Room: AAPM ePoster Library
Purpose: To investigate the feasibility for clinical end-to-end (E2E) quality assurance for fractionated stereotactic radiation therapy (FSRT) for brain metastases using an in house developed phantom. The motivation is to determine if in-house E2E QA that tests the multiple decision based modifications staff implement during a patient’s treatment course is possible.
Methods: A purpose-built anthropomorphic head phantom was manufactured with a PRUSA i3-MK3 3D printed skull (using iron-filled PLA at 100% infill) and regions filled with water and polydoh plastic. The phantom could accommodate a variety of dosimeters: a Capintec PR-05P 0.07cc ion chamber, EBT3 Gafchromic film, and leucocrystal violet micelle or Fricke-xylenol gel dosimeters.
Once prepared, the phantom with a specific dosimeter was given to radiation therapy staff for CT imaging, treatment planning, and VMAT FSRT delivery using our clinical protocols. Dose measurements were performed by medical physics staff. The film and gel measurements were analysed using the film or gel dosimetry slicelets in the open source 3D Slicer.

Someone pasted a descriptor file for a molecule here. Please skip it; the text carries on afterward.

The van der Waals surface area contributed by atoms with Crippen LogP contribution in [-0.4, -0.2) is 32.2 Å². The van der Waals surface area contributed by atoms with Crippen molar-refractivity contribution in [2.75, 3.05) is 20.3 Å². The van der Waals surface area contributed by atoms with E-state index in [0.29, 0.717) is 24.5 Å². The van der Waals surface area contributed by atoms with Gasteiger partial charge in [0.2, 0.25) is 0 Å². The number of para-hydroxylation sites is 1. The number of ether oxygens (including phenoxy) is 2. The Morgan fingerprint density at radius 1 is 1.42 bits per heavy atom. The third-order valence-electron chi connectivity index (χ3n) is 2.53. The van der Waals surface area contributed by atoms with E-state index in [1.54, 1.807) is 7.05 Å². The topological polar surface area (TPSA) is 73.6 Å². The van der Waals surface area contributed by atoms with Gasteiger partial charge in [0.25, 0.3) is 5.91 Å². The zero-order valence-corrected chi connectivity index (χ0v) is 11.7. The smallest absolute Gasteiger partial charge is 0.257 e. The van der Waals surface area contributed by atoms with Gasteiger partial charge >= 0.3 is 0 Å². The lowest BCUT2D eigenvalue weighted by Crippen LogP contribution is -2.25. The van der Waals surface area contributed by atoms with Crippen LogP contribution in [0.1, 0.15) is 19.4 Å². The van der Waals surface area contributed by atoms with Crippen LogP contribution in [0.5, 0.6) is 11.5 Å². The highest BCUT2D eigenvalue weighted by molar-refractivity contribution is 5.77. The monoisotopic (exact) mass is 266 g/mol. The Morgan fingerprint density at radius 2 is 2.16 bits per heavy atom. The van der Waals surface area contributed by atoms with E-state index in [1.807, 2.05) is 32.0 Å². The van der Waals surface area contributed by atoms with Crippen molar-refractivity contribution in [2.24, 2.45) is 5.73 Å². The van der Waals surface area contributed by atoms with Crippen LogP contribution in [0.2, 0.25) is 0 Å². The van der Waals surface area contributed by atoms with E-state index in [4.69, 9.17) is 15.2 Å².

Results: The phantom closely resembles a human head under imaging and set-up. It was easy for staff to use and enabled E2E QA tests. Manufacture was economical with a materials cost of ~$300. The therapists managed the head phantom exactly as a patient: easily performing CT simulation, treatment planning, phantom set-up, CBCT imaging and alignment, and radiation delivery. The multi-dosimeter approach enabled treatment dose delivery validation in multiple dimensions. Measurements indicated excellent agreement with the planned dose delivery.
Conclusion: E2E tests that mimic the real patient IGRT process with relevant staff performing each step in the clinical workflow are feasible using in-house manufactured phantoms. The E2E testing provided a complete evaluation of our VMAT FSRT radiation therapy process. Our results give us confidence that our clinical workflow is safe, accurate, and effective at treating small targets.
Funding Support, Disclosures, and Conflict of Interest: This work was funded by the grants: Canadian Institutes for Health Research (CIHR) project MOP-115101 and Collaborative Health Research Project (CHRP) project CIHR 151964 and NSERC CHRPJ 508528-2017.